Towson Using Laser Technology To Identify Potholes
The Baltimore County Bureau of Highways has a new strategy to identify the worst potholes in their service region: Lasers! The bureau plans to scan thousands of roads across the county with 3D laser technology.
There are over 8,000 roads in Baltimore County, and many of these roads frequently fall into disrepair. From York Road’s frequently heavy traffic, to the backroads connecting communities across the county we all know that potholes and other road issues are a daily struggle.
The new lidar system is mounted to the back of a van, which will drive around the county and create a map which rates roads from 1-100 based on their Paving Condition Index or PCI. Tony Russell, acting deputy of the BCBH says this will provide much more data than the bureau has ever had before. “It actually maps the roadway, it tells you the depth of the road, it'll pick up any cracks and imperfections in the road, it picks up, you know, the ride ability of the road. And, of course, it does pick up various potholes.”
Baltimore County is not the first service region in Maryland to adopt this technology, it is already being used by Montgomery County, Carroll County, the City of Frederick, the City of Tacoma Park and the City of Gaithersburg. One of the main advantages of radar mapping is that it allows for very targeted repairs rather than repaving entire roads. The Bureau of Highways hopes that more accurate targeting will mean lower costs in the future. “If it's a mile road, 20% of it is in bad shape. Right? This is going to narrow that 20% down and show you exactly where that road is in bad shape, and where we need to spend the money.”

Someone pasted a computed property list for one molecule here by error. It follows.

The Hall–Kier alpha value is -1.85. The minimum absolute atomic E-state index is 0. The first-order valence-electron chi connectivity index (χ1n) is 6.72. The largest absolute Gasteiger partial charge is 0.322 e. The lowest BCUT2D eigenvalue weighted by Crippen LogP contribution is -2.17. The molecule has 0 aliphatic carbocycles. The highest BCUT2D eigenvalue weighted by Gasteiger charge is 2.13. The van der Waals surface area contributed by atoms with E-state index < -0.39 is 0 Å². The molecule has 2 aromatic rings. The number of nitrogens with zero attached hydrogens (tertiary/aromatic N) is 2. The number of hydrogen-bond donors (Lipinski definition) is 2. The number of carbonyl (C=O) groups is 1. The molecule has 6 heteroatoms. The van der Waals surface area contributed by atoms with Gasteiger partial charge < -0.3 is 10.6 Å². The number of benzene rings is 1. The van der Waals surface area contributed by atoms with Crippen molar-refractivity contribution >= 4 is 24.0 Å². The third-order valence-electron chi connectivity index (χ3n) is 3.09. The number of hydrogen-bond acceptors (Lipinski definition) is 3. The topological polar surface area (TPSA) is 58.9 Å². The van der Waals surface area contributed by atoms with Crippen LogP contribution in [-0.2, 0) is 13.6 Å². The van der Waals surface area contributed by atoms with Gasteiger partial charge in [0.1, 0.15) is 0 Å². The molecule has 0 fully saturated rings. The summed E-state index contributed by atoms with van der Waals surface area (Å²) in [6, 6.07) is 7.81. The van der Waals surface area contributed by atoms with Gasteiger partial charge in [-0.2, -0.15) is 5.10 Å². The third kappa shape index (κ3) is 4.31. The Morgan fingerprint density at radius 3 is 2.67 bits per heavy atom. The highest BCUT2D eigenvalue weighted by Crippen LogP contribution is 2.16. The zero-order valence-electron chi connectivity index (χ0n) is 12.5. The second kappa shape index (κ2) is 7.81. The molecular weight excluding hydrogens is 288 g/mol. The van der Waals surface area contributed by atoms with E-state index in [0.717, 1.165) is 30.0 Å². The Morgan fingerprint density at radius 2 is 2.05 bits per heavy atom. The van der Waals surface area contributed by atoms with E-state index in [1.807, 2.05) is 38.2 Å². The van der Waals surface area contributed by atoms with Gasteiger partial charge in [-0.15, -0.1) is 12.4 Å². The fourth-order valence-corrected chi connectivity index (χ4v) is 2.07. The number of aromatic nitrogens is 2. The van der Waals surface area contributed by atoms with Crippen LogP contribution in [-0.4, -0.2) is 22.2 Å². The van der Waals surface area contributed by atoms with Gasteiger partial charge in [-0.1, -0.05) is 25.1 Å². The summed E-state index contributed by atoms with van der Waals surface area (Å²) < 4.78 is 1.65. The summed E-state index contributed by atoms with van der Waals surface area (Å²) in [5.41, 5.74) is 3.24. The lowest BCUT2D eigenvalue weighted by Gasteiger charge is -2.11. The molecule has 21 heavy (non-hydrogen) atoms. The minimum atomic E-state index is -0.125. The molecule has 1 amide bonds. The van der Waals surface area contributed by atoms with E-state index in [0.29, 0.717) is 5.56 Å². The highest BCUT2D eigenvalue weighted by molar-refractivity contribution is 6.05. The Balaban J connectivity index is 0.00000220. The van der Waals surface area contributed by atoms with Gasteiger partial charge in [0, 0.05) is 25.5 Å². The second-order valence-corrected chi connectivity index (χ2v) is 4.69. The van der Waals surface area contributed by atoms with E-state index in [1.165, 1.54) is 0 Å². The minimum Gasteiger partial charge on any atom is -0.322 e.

Asphalt is an inherently tough material, and roads are designed to last years before they need significant repair. Road damage is typically the culmination of a variety of causes including traffic, which can cause cracks over time. Water can seep into those cracks and degrade the base layer of a road which leads to depressions, and eventually, potholes. The ability to identify and repair depressions before they necessitate the repaving the road is a big change for the Bureau of Highways, and according to Russel, “that's where the cost saving comes in.”